Publisher: Wild Rose Press

Purchase on Amazon

About the Book: 

When Private Investigator Karl Gatlin takes on Aria Piper’s case, it was no more than a threat—phone calls warning Aria to either “stop doing Satan’s work” or meet an untimely demise.  But a few hours later, a headless John Doe bobs up in the wishing well at Aria’s New Age spiritual center near Santa Cruz.  Aria had ideas about who could be harassing her, but the appearance of a dismembered body makes for a real game changer.  And what Karl Gatlin initially thought was a fairly innocuous case turns out to be anything but.

Dispatching former rugby superstar and Maori friend John Ratu to protect Aria, Karl and his hacker assistant Matt are free to investigate a ruthless pastor, a money launderer on the run, some sketchy members of Aria’s flock, and warring drug gangs.  With his dog Larry as a wingman, Karl uncovers a broad swath of corruption, identity theft, blackmail, and more murders. But nothing is as it seems, and as the investigation heats up, Karl is framed, chased, and forced to dive into the freezing water of the Monterey Bay to escape a sniper.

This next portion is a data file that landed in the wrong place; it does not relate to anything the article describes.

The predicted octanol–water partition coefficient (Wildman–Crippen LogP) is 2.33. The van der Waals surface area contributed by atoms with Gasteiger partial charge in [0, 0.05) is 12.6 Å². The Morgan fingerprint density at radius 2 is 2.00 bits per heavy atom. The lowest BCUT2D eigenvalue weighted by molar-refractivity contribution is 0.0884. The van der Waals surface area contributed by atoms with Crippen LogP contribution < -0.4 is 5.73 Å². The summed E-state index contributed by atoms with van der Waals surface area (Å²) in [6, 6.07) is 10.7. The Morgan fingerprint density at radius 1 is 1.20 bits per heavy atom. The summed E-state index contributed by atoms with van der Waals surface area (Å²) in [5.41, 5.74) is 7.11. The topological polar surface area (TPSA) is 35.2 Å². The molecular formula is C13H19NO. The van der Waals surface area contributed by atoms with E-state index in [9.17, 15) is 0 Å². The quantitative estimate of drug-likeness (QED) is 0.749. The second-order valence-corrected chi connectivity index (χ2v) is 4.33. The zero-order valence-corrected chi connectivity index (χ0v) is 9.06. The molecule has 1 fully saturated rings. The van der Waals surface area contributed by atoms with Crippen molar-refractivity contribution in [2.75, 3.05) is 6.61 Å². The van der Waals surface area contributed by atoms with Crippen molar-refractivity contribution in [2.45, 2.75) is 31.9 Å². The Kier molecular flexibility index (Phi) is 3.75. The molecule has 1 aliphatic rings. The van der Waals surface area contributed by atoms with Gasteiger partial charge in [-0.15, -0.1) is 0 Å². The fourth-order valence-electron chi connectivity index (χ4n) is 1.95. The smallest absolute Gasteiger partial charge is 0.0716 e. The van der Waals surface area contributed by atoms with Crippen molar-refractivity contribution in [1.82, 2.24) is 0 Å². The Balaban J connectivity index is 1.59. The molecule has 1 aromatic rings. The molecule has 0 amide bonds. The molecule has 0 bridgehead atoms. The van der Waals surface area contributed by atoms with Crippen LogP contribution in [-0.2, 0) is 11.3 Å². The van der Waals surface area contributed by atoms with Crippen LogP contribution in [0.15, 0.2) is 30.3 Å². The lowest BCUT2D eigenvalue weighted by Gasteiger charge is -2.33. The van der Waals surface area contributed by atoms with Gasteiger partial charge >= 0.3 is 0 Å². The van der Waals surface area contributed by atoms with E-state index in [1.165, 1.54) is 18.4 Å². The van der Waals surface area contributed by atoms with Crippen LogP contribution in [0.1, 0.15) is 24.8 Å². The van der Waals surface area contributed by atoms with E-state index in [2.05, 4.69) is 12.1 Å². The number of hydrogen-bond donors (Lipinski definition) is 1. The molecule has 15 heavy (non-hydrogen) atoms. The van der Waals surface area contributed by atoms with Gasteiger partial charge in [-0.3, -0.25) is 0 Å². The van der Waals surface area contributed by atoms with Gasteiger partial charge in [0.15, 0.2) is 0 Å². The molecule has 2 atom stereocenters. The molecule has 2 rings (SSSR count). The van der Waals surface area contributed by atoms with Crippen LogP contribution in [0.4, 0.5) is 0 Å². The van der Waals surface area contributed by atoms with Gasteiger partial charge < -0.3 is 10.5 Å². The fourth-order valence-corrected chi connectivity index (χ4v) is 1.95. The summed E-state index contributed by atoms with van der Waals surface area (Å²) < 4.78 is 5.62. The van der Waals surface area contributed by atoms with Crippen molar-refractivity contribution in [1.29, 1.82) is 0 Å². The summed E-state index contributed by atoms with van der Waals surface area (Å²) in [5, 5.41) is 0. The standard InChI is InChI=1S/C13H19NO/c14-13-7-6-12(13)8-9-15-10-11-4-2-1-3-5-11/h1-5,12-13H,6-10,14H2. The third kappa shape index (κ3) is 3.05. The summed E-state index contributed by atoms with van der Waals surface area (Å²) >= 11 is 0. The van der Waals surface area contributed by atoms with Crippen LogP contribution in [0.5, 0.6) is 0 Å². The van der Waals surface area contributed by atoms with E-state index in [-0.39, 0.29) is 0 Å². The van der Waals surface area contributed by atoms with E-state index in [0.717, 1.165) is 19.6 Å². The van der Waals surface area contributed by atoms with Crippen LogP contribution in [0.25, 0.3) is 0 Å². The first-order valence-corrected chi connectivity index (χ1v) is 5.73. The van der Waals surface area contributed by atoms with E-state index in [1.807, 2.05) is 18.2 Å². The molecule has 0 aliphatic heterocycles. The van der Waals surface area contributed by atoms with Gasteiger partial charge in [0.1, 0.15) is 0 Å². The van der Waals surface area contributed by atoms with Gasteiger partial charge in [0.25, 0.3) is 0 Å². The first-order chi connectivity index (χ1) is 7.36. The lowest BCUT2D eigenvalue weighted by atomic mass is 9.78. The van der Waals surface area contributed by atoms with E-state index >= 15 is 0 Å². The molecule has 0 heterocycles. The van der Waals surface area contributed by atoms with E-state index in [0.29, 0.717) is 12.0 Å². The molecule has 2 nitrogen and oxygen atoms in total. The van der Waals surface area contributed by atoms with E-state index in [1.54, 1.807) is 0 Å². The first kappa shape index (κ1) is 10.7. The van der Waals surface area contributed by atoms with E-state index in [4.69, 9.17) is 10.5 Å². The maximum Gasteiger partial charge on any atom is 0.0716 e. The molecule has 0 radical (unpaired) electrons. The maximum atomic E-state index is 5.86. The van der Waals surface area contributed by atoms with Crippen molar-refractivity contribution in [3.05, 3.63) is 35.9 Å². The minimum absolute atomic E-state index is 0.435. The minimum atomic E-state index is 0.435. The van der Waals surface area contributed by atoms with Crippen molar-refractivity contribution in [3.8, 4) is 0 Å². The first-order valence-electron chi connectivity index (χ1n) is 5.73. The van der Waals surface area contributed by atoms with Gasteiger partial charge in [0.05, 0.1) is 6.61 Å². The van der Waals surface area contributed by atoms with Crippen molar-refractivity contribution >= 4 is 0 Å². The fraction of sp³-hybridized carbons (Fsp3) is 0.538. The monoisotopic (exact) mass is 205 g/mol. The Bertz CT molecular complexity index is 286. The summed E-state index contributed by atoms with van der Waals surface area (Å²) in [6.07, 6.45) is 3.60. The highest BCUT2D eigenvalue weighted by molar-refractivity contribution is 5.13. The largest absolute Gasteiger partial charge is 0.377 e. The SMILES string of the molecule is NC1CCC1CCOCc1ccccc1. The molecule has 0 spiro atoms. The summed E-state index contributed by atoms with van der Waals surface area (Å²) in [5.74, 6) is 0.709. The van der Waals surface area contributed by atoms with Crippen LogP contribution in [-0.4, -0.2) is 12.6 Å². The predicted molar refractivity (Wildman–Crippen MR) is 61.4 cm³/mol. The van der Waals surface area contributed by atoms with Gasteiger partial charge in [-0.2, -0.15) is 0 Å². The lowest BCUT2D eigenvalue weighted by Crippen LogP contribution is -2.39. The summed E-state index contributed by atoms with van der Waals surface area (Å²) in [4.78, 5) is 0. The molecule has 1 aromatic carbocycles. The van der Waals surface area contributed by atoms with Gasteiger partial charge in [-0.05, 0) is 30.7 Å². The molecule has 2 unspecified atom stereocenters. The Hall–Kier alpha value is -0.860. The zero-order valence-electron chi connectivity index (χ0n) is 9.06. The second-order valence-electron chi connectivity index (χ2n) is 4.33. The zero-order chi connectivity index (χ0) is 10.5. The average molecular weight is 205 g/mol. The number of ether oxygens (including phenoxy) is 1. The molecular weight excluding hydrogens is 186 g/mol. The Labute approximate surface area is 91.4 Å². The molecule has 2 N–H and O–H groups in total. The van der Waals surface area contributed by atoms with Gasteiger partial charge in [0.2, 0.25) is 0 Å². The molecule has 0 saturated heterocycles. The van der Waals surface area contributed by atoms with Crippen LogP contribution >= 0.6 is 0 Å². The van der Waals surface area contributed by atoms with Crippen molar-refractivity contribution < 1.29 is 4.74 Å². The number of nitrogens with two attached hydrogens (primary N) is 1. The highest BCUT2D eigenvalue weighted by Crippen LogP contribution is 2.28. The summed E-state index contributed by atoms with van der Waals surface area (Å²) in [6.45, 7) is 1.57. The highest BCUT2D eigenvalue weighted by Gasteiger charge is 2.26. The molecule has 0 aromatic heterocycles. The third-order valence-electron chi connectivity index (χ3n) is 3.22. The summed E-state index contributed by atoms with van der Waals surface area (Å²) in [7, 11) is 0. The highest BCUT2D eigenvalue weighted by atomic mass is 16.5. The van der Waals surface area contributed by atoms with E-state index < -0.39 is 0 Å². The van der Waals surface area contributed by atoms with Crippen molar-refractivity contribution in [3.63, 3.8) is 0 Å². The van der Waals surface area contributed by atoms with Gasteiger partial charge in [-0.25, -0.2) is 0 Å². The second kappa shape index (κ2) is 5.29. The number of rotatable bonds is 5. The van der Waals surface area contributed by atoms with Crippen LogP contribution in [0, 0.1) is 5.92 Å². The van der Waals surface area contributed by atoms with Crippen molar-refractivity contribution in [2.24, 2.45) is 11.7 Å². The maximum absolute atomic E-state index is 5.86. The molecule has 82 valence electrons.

Against the backdrop of a ticking clock, Karl races to find answers. But more murders only mean more questions—and Karl is forced to make an impossible choice when it turns out Aria’s secret may be the most harrowing of all… 

An intelligent, intense and engaging tale, Blood and Wisdom races from the opening scene to the final page.  Brimming with colorful, multi-dimensional characters, wit, humor, and a taut storyline, Blood and Wisdom is filled with twists, turns, and surprises.  Novelist Verlin Darrow, a practicing psychotherapist, infuses Blood and Wisdom with fascinating details about psychology and metaphysics, and seamlessly blends elements of hardboiled and softboiled detective fiction.   With its original premise, smart plotting, to-die-for redwood-studded coastal Santa Cruz and Big Sur setting, and protagonist like no other, Blood and Wisdom is a pitch-perfect PI novel.